In D.C. Dream Day, we ask our favorite people how they would spend a perfect day in D.C.

Paata and Irina Tsikurishvili founded Synetic Theater, a physical theater company that combines Paata's background in acting and Irina's ballet training. (Koko Lanham)

After fleeing civil unrest in their hometown of Tbilisi, Georgia, Paata and Irina Tsikurishvili came to D.C. and formed Synetic Theater, a physical-theater troupe that draws on Paata’s training as an actor and Irina’s background in ballet. In 2002, Synetic staged its first production, a wordless version of one of Shakespeare’s greatest works. “Hamlet … the rest is silence” was such a huge hit, no one could stop talking about it. Since then, the Tsikurishvilis have produced more than 75 plays. The married couple now live happily ever after in Gainesville, Va., but, as you can see from their D.C. dream day, they still miss the tastes of their homeland.

Paata: If I have a day off, I get up early to fish. We have a lake near our house — Lake Manassas — and there is a lot of park area around here. Where Seneca [Creek] is hitting the Potomac River — in that corner, that’s a good spot for outdoor activities, fishing, picnicking. You can catch the fish and cook it right away.

Irina: I like to walk and hike along the river with the dogs. We have two Doberman pinschers, Max and Maka. I used to love to walk with them for hours and hours down the Billy Goat Trail when we lived in Maryland.

Paata: Maybe if we have a day off, we go to the museums. It’s on my list to go see the newly built National Museum of African American History and Culture. Shame on me, I don’t get a chance to see it yet, but it’s definitely on my list. I’ve heard so many good things.

Irina: I’d go to The Phillips Collection and see what new exhibit is there.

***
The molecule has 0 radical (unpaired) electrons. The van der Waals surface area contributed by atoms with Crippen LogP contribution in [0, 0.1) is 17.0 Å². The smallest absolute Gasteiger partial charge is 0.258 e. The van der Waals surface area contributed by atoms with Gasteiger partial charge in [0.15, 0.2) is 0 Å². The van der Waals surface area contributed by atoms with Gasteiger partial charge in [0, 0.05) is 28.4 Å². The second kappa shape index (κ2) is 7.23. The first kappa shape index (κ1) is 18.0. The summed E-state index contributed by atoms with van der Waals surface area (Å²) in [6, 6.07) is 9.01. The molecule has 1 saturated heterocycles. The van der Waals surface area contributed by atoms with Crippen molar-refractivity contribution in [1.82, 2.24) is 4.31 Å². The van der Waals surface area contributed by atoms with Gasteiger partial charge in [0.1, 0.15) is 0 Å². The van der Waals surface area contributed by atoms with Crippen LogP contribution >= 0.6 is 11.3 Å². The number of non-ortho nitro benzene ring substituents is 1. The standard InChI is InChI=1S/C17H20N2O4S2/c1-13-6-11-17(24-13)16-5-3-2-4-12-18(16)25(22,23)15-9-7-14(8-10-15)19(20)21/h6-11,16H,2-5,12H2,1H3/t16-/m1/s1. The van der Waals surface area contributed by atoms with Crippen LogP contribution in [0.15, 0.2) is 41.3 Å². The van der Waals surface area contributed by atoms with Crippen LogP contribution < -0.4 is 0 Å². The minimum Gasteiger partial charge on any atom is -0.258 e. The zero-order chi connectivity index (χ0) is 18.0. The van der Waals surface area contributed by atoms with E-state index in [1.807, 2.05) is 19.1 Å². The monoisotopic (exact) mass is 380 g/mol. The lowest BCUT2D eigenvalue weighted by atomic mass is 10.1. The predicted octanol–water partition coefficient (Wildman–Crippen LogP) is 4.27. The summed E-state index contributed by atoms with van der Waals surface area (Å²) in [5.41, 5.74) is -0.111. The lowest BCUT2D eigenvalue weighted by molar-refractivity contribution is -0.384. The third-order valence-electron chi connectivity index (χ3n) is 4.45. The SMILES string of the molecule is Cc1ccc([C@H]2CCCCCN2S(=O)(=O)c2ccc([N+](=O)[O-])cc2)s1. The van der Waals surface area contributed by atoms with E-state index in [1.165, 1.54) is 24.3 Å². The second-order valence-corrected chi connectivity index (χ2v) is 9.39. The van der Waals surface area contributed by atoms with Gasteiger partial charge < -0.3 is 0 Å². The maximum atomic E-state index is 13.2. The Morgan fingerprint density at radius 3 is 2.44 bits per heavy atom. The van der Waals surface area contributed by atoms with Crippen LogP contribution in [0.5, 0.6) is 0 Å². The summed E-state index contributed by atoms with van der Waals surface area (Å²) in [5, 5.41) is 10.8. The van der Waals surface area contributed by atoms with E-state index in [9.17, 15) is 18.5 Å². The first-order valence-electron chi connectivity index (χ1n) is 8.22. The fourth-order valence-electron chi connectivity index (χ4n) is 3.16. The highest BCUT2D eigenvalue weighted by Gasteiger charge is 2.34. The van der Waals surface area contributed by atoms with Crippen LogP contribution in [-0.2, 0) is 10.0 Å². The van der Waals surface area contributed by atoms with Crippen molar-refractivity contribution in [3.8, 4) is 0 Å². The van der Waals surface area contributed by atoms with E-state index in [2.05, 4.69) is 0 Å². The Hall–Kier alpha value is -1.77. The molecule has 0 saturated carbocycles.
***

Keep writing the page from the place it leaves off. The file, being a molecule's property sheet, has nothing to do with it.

Paata: I’d go see some theater. Lately, I am most interested in new theaters and new works and out-of-the-box kind of experimental theater, such as Pointless Theatre Co.

Irina: My favorite is the Kennedy Center, because that’s the best place to see international art. I saw a Japanese theater company there, Sankai Juku. It was a long time ago and their performance stays in my head still. I’d like to go to a physical-theater festival, with Familie Flöz from Germany and the Momix dance company.

Paata: I second all of these. I’d also like to see Sukhishvili; they are a Georgian folk dance company that’s been around nearly 100 years. It lifts you up so much. It’s very exotic, very powerful, and they put onstage no less than 40 dancers. It’s monumental. It’s huge. And it’s on fire.

Paata: We’d have dinner at Supra. It’s D.C.’s first Georgian restaurant — it was recently opened on 11th Street NW. This is the closest taste of my homeland. There’s a huge range of Georgian wine. And the food is amazing there — it’s very authentic.

Irina: My favorite food there is this dumpling — it’s called khinkali. My next favorite is Georgian pizza — it’s called ajaruli. It’s in the shape of a bowl with a lot of cheese, and on top there’s an egg. My favorite wine is the Kindzmarauli. This is a semi-sweet ...

Paata: Semi-dry, actually.

Irina: It’s a wine that’s a little bit of sweet, but in the end it’s dry so it goes well with meat.